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Revision as of 18:57, 29 September 2016 by Robert (Created page with " <pre> # Measurement-Driven Protocol Engineering The thesis: we have learned a whole lot over the past three decades about how to and how not to measure the Internet. In add...")
# Measurement-Driven Protocol Engineering The thesis: we have learned a whole lot over the past three decades about how to and how not to measure the Internet. In addition to providing insight about the network's structure, these also generate data that can be used to determine the relative prevalance of behaviors in the network, in order either to evaluate the applicability/ deployability/otherwise-good-ideaness of a protocol. On the other hand, lots of our protocols are designed on a basis of intuition, good engineering practice, and anecdata. So how can we apply measurement to remedy this situation, and what kinds of measurements can we lean on? In TSV alone examples of design-by-anecdata abound: MPTCP spent a great deal of design effort trying to work around both anecdotally-observed as well as predicted middlebox interference; TCPM has had similar discussions about multiple proposals to extend options space each built on an implicit model of this interference; the majority of the technical TCPINC traffic of late hinges on how to handle TCP simultaneous open (which, it turns out, is hard when your crypto protocol needs to know who shot first), with estimates of how often TCP simultaneous open is actually used ranging from "all the time" to "never". The How Ossified is the Protocol Stack? (HOPS) proposed RG is looking to tackle this problem with specific respect to the deployability of new transport protocols -- what is the prevalence of specific middlebox (mis-)behaviors and impairments to path transparency, which turns into the following questions: what does it make sense to build workarounds for at runtime (fall back to something-over-TCP when you're inside an enterprise firewall on early 21st century default rules and blocks something-over-UDP), what does it make sense to simply ignore and let fail (ECN causes your router to reboot, which did indeed happen fifteen years ago but doesn't much anymore because security), and what does it not even make sense to try (protocols without ports behind a NAPT box). In short, we want data to inform our decisions about how to evolve the protocol stack. The question I hope to pose in the plenary is: is this a principle beyond HOPS? are there other areas in which measurement can be used more effectively to make protocol engineering decisions? # Proposed outline From the current idea of the plenary schedule we have 30 + 15 minutes. I think there's time for two or three speakers, on three topics: intro to the thesis, the HOPS view of measurement-driven protocol engineering, and a non-HOPS view. I've reached out to Jim Cowie (thanks Andrew for the intro) to talk about the non-HOPS view (probably focusing on bits of the infrastructure such as BGP and DNS). I can do the intro, and don't have a speaker yet for the HOPS view (though in an emergency, though, I could do this, too). ## Intro talk speaker Brian Trammell - one slide on stack evolution: what broadly are we trying to do, picture of the two-stemmed martini glass - raises a question about how much we know about what will work - a slide with basic data (the HICCUPS slide shown in Honolulu's stackevo introduction is still the newest thing we have here) -- point out we want more - outline measurement-driven protocol engineering concept, and the parts we need to make this work: - measurements we have, measurements we don't have but need - comparability and repeatability - mechanisms for in-band measurement, or gleaning information on network behavior from error logs etc. - widely distributed control and collection - one slide intro to what HOPS is now ## HOPS talk TBD, speaker TBD ## beyond HOPS talk TBD, probably focused on infrastructure, have reached out to Jim Cowie of Renesys/Dyn Research.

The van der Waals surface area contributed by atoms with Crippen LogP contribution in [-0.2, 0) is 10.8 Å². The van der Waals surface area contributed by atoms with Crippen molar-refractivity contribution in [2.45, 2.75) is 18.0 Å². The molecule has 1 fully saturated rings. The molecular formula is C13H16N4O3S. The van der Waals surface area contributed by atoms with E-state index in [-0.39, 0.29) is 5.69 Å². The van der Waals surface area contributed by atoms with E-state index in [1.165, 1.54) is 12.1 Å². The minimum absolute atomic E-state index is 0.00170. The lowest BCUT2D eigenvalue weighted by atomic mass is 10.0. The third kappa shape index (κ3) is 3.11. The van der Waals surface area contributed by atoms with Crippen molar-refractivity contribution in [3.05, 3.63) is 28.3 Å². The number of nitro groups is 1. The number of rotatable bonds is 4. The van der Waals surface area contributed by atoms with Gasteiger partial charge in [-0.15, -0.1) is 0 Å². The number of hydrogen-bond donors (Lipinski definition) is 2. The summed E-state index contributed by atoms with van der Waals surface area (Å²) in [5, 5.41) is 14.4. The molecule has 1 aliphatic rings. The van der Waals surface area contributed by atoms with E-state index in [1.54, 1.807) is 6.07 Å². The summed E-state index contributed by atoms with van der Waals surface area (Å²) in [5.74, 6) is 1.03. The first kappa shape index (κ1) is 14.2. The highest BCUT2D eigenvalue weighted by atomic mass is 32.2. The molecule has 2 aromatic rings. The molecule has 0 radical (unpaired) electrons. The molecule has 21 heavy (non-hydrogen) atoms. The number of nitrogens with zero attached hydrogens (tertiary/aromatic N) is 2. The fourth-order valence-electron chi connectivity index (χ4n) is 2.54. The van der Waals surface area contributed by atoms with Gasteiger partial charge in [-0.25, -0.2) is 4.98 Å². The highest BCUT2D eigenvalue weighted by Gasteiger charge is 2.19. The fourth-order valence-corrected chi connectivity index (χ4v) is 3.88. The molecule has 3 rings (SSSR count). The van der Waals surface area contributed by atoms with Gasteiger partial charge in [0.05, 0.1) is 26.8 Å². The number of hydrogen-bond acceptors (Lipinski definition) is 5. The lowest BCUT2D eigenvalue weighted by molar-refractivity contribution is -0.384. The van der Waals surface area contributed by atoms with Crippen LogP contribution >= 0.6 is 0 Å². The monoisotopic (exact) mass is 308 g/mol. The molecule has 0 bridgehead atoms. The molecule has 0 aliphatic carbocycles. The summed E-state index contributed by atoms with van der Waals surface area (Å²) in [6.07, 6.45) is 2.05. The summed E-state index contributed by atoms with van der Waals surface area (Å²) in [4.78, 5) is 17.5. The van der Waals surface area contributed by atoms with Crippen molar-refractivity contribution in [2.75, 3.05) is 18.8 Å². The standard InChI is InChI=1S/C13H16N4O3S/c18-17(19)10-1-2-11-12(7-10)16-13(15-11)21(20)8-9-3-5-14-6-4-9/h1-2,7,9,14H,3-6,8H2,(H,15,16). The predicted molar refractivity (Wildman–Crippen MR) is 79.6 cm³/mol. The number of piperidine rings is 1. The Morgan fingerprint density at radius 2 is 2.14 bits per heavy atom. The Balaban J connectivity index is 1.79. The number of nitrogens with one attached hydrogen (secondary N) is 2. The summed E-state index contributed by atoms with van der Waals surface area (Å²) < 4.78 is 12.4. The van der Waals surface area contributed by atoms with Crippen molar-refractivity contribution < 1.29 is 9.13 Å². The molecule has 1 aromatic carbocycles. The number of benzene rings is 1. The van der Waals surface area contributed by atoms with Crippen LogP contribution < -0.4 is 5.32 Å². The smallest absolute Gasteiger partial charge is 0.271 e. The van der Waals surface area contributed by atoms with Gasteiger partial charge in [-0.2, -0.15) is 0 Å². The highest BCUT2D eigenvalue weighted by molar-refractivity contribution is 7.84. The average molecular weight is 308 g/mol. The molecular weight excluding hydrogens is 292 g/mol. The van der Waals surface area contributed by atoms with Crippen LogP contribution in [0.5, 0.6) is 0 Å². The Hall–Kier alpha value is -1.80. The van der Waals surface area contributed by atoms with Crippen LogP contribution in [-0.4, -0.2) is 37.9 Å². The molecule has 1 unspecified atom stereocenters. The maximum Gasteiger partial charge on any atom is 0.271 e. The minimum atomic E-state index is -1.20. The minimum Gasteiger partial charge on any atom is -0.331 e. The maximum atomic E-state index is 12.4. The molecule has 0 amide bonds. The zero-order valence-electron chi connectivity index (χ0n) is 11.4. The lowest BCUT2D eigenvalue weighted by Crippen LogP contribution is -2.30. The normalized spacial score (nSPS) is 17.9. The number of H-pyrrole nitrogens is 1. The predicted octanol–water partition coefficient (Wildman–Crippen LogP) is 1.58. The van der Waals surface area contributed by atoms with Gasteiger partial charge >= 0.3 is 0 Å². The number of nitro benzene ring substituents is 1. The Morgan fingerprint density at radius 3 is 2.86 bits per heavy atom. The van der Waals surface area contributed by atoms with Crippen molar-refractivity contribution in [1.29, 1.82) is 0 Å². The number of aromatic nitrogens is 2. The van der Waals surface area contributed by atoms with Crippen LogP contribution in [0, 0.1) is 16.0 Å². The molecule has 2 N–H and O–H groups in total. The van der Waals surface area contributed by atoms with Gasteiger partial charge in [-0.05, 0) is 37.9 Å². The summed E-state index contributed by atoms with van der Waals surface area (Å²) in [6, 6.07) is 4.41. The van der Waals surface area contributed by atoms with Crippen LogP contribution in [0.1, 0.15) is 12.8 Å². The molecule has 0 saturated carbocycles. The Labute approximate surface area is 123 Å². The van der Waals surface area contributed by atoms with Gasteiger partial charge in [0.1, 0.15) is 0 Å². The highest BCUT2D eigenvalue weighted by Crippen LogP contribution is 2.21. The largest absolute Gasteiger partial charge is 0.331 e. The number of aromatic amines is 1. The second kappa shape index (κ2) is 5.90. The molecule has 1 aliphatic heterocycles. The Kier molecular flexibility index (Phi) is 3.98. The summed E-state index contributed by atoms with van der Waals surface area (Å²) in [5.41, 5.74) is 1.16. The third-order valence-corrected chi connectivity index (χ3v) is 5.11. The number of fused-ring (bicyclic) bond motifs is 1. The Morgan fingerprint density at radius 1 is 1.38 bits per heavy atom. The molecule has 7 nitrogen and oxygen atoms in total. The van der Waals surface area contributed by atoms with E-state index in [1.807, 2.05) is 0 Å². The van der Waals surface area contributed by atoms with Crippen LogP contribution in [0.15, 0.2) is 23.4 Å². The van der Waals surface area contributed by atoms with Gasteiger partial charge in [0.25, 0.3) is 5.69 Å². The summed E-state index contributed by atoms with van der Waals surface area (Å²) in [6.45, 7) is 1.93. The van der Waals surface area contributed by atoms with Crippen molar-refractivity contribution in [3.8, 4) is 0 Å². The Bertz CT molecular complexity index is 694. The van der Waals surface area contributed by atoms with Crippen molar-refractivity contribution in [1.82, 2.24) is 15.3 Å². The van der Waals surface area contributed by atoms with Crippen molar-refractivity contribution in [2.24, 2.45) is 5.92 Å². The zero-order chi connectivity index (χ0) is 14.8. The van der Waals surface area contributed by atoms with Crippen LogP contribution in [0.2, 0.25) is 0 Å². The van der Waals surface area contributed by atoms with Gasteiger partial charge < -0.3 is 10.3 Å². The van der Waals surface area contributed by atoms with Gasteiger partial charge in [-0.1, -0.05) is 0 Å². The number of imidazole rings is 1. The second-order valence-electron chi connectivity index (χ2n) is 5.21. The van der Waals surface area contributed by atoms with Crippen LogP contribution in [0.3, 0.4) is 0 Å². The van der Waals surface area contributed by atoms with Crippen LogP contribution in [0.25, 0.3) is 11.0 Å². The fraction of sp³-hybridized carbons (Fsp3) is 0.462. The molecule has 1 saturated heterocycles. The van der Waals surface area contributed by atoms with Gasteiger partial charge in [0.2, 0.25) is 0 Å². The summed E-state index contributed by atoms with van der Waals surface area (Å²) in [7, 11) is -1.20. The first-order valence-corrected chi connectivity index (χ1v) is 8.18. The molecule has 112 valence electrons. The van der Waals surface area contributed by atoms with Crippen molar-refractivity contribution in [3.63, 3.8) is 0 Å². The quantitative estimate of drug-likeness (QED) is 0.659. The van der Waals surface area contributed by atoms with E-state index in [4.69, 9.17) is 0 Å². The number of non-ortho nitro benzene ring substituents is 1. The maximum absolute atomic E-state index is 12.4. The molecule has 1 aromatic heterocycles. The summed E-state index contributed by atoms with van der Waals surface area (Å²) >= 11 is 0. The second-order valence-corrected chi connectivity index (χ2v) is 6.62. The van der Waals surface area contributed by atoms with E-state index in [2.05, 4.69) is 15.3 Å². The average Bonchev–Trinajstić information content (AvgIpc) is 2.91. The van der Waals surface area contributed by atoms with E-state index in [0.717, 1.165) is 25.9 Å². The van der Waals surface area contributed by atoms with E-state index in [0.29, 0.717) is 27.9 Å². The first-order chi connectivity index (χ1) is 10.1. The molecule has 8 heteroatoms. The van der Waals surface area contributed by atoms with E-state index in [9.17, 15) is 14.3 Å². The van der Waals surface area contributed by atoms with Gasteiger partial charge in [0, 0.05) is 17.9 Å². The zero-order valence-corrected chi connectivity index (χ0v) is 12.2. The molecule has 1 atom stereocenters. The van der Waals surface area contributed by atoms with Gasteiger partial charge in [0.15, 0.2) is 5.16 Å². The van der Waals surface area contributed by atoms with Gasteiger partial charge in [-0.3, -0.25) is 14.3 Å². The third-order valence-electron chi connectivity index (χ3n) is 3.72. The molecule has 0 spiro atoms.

1. Welcome 5 minutes 0900-0905 2. Host Presentation 5 minutes 0905-0910 3. Reporting: - IETF Chair 5 minutes 0910-0915 - IAOC Chair & IAD 5 minutes 0915-0920 - IETF Trust Chair 5 minutes 0920-0925 - NomCom Chair 5 minutes 0925-0930 - IAB Chair 5 minutes 0930-0935 - IRTF Chair 5 minutes 0935-0940 - RSE 5 minutes 0940-0945 4. Technical Topic: TBD 30 minutes 0945-1015 Q&A 15 minutes 1015-1030 5. IAB Open Mic 15 minutes 1030-1045 6. IAOC Open Mic 15 minutes 1045-1100 7. IESG Open Mic 15 minutes 1100-1115
Note that this proposal is not final (as of 2015-08-25); discussions about cutting down the reporting time are ongoing.